Introduction: The aim of this study was to determine whether participant characteristics and clinical assessments could identify radiographic osteoarthritis (OA) in individuals with clinically diagnosed, symptomatic patellofemoral osteoarthritis (PFOA).
Methods: Participant characteristics and clinical assessments were obtained from 179 individuals aged 50 years and over with clinically diagnosed symptomatic PFOA, who were enrolled in a randomised trial. Anteroposterior, lateral, and skyline X-rays were taken of the symptomatic knee. The presence of radiographic PFOA was defined as “no or early PFOA” (Kellgren and Lawrence [KL] grade ≤1 in the PF compartment) or “definite PFOA” (KL grade ≥2). Diagnostic test statistics were applied to ascertain which participant characteristics and clinical assessments could identify the presence of definite radiographic PFOA.
Results: A total of 118 participants (66%) had definite radiographic PFOA. Univariate analysis identified that older age (>61 years), female sex, higher body mass index (BMI) (>29 kg/m2 ), longer pain duration (>2.75 years), higher maximum knee pain during stair ambulation (>47/100 mm), and fewer repeated single step-ups to pain onset (<21) were associated with the presence of definite radiographic PFOA. Multivariate logistic regression indicated that BMI, pain duration, and repeated single step-ups to pain onset were independently associated with radiographic PFOA and identified the presence of definite radiographic PFOA with an overall accuracy of 73%.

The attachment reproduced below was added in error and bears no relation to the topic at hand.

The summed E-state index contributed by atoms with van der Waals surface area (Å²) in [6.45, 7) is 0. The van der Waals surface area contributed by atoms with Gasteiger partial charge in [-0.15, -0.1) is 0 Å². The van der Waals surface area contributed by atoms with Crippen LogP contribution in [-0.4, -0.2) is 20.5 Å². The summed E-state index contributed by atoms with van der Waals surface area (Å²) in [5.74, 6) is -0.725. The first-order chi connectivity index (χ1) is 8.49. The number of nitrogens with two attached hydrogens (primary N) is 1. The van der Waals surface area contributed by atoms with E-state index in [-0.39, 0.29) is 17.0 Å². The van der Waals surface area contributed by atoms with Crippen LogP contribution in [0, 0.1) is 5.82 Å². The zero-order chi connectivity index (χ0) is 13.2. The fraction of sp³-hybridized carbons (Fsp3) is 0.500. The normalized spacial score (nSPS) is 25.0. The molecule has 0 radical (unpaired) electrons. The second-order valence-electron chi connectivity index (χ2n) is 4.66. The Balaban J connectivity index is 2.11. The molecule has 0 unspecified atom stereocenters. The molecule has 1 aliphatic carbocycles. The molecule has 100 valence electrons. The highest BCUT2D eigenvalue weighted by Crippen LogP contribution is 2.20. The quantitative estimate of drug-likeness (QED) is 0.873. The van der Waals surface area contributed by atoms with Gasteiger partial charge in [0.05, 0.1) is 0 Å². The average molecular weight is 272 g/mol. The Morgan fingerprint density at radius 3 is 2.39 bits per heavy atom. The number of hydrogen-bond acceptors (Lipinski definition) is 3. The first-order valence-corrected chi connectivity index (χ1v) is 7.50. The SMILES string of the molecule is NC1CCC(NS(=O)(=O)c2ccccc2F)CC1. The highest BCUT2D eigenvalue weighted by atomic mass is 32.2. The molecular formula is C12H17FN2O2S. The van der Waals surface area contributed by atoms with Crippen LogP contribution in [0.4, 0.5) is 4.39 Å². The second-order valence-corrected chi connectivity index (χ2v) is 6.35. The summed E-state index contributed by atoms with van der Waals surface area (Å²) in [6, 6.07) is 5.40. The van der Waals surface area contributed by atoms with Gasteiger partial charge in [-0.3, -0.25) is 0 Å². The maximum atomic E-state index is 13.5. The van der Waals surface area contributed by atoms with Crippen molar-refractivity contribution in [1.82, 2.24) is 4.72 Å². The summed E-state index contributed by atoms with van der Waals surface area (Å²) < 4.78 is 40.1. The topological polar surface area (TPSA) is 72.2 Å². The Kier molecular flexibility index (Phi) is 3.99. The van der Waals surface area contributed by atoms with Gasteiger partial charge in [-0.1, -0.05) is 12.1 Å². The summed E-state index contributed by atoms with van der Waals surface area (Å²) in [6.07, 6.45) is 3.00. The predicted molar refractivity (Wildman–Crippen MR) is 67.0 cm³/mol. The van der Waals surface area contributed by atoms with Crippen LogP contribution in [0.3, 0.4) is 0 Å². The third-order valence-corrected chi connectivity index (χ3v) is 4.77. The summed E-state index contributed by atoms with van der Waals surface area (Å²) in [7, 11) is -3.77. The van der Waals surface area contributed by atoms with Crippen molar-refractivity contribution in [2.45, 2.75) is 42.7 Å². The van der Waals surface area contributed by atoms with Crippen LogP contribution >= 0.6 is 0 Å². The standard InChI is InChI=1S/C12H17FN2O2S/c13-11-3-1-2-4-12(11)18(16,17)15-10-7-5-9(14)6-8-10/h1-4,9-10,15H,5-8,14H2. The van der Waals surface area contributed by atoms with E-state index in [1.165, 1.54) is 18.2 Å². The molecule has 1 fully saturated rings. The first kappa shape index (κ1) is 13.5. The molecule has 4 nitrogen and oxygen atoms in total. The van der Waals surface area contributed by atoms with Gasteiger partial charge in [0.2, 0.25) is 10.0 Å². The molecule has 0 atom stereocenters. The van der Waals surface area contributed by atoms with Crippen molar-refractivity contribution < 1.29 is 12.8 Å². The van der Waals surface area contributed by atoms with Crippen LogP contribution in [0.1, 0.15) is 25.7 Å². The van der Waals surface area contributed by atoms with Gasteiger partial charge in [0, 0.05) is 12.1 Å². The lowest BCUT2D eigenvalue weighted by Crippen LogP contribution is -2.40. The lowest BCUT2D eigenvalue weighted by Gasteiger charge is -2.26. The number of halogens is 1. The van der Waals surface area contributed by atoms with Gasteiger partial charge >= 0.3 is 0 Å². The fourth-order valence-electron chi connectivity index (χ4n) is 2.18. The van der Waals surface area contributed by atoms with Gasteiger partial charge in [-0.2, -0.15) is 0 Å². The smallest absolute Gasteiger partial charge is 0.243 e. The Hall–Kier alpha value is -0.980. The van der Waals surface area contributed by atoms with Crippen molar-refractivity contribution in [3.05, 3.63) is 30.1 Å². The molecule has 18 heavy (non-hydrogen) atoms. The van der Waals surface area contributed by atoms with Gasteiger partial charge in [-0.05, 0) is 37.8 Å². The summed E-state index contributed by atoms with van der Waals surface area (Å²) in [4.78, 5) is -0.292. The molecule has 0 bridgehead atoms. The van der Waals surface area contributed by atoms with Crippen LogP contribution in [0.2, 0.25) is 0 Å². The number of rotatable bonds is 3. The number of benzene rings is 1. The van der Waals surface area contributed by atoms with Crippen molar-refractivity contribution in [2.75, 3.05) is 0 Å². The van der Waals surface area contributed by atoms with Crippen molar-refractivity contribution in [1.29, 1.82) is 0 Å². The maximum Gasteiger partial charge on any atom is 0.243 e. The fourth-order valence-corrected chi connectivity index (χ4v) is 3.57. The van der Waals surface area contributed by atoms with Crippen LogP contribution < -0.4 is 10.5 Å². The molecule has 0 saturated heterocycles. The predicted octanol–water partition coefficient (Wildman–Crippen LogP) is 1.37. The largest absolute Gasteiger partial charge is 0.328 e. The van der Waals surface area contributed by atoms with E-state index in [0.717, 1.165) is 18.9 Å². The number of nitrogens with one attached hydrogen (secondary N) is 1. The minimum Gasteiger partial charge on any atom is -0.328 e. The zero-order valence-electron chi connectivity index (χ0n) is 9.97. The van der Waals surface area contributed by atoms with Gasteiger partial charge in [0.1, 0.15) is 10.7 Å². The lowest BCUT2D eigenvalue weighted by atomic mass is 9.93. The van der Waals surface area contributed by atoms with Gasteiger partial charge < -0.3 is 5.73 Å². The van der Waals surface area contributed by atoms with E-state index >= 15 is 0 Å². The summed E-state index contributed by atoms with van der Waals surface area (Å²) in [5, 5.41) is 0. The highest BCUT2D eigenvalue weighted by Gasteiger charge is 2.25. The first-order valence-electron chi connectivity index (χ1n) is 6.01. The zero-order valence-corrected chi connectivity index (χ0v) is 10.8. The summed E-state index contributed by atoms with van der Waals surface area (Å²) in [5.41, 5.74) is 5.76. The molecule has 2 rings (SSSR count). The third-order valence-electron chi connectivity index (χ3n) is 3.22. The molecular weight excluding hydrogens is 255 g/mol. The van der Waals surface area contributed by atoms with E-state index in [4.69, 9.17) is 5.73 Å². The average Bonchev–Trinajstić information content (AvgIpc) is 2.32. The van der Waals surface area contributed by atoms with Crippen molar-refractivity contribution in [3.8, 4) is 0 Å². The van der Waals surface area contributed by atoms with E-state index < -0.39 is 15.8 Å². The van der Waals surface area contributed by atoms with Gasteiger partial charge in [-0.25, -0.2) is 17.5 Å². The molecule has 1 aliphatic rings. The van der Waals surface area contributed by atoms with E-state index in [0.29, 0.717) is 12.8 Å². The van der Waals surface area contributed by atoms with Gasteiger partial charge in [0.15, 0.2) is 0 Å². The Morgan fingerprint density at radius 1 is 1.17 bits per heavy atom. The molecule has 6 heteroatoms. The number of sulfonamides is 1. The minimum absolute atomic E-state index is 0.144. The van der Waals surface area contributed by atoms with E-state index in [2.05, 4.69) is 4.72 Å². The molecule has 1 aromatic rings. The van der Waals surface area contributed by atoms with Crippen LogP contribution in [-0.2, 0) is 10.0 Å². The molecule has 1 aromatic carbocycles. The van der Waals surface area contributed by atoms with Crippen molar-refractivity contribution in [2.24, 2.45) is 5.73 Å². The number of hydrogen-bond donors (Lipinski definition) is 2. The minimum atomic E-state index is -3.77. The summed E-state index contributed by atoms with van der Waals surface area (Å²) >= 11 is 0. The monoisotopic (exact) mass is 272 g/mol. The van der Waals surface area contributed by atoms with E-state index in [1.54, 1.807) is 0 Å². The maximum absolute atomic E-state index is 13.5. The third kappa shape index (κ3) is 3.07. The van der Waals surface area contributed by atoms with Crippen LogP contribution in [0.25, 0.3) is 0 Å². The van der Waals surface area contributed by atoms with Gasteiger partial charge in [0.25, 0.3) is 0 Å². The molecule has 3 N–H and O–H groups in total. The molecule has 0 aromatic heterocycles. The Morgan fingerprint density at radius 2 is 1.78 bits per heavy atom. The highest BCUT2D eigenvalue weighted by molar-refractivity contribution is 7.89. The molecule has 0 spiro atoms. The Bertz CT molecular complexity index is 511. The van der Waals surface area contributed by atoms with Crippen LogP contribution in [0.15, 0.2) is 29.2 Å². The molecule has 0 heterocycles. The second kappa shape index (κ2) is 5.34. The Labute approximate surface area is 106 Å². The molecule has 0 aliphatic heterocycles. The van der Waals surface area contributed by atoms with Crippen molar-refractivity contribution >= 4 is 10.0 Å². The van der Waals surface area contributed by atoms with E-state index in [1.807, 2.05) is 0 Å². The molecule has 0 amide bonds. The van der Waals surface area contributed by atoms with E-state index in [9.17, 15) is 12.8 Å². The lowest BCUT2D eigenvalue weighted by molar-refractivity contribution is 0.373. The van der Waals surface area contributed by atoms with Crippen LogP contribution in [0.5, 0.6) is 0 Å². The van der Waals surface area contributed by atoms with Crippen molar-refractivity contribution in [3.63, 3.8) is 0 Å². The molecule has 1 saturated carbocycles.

Conclusion: In individuals over 50 years of age with a clinical diagnosis of PFOA, higher BMI, longer pain duration, and fewer repeated single step-ups to pain onset increased the likelihood of radiographic PFOA. However, overall diagnostic accuracy was modest, suggesting that radiographic PFOA cannot be confidently identified using these tests.
Keywords: diagnosis; osteoarthritis; patellofemoral; rehabilitation; sensitivity; specificity.